Yingluck Shinawatra, Thailand's ex-prime minister, has missed a verdict in a negligence trial that could have seen her jailed, prompting the Supreme Court to say it will issue an arrest warrant fearing she is a flight risk, according to the lead judge in the case.
Yingluck left Thailand on Wednesday and is now "safe and sound" in Dubai, the source said.
Leaders of her political party, Puea Thai Party have not issued any official statement on Yingluck's no show in court yesterday nor on her current location.
Source close to the Shinawatra family said Friday that Yingluck fled to Cambodia on Thursday night from Koh Chang in Trat province before flying by private jet to Singapore and onward to Dubai where her fugitive brother, former premier Thaksin Shinawatra, resides.
Yingluck, 50, had been banned from politics for five years by the junta in 2015, but could have rallied support for her party at elections the army has promised for next year.
Yingluck, who had pleaded not guilty in the a case focused on a rice subsidy scheme for farmers, had told the court should could not attend because she was suffering from an ear problem.
The court has scheduled a new verdict hearing for September 27.
Thailand is run by a military government that took power from Yingluck's elected government in a May 2014 coup.
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A verdict had been expected on Friday as thousands of Yingluck supporters gathered outside the court and thousands of police stood guard. Yingluck supporters sympathised with her for fleeing, but didn't know who could replace her. "It's a matter for police to proceed with the arrest warrant", Wissanu told reporters, adding that her whereabouts "will be clear soon".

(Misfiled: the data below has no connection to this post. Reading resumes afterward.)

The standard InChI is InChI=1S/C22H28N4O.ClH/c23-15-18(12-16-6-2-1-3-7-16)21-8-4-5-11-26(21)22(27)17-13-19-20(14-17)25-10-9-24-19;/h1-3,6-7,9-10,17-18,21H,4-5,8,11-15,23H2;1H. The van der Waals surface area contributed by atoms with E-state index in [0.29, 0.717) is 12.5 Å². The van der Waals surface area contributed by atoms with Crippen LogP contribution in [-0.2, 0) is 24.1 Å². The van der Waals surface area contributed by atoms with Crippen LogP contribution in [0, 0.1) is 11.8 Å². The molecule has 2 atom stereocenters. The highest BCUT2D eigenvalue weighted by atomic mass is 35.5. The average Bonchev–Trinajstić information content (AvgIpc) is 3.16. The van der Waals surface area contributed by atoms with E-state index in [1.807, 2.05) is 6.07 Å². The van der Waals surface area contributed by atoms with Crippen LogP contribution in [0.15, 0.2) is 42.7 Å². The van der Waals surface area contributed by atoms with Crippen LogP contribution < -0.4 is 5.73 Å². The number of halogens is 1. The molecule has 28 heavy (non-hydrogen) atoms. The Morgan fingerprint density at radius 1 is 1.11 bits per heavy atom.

When she was inaugurated in 2011, Yingluck became Thailand's first female Prime Minister and its youngest in over 60 years. As a effect, authorities saw themselves forced to issue an arrest warrant for her.
Prime minister Prayuth Chan-ocha, the military chief who engineered the 2014 overthrow of Ms Yingluck's government, said the government was "looking for her".
Government officials have anxious that Yingluck's potential conviction may spark violent protests throughout the nation, particularly in the rural areas where she has strong support. Facing a possible 10-year jail term, the former prime minister fled the country ahead of a court verdict her supporters say was politically motivated, a senior member of her party said. The sources did not say where she had gone.
The trial is the latest chapter in a decadelong struggle by the nation's elite minority to crush the powerful political machine created by Thaksin, a billionaire populist who won over rural voters who had long felt ignored with promises to improve their lives.
Yingluck said the rice subsidy scheme was "beneficial for the farmers and the country". A coup ousted Thaksin Shinawatra in 2006. He went there to avoid a 2008 jail sentence for corruption.
The court is due to rule in the separate case on Friday of Yingluck's former commerce minister Boonsong Teriyapirom who is accused of falsifying government-to-government rice deals between Thailand and China in 2013.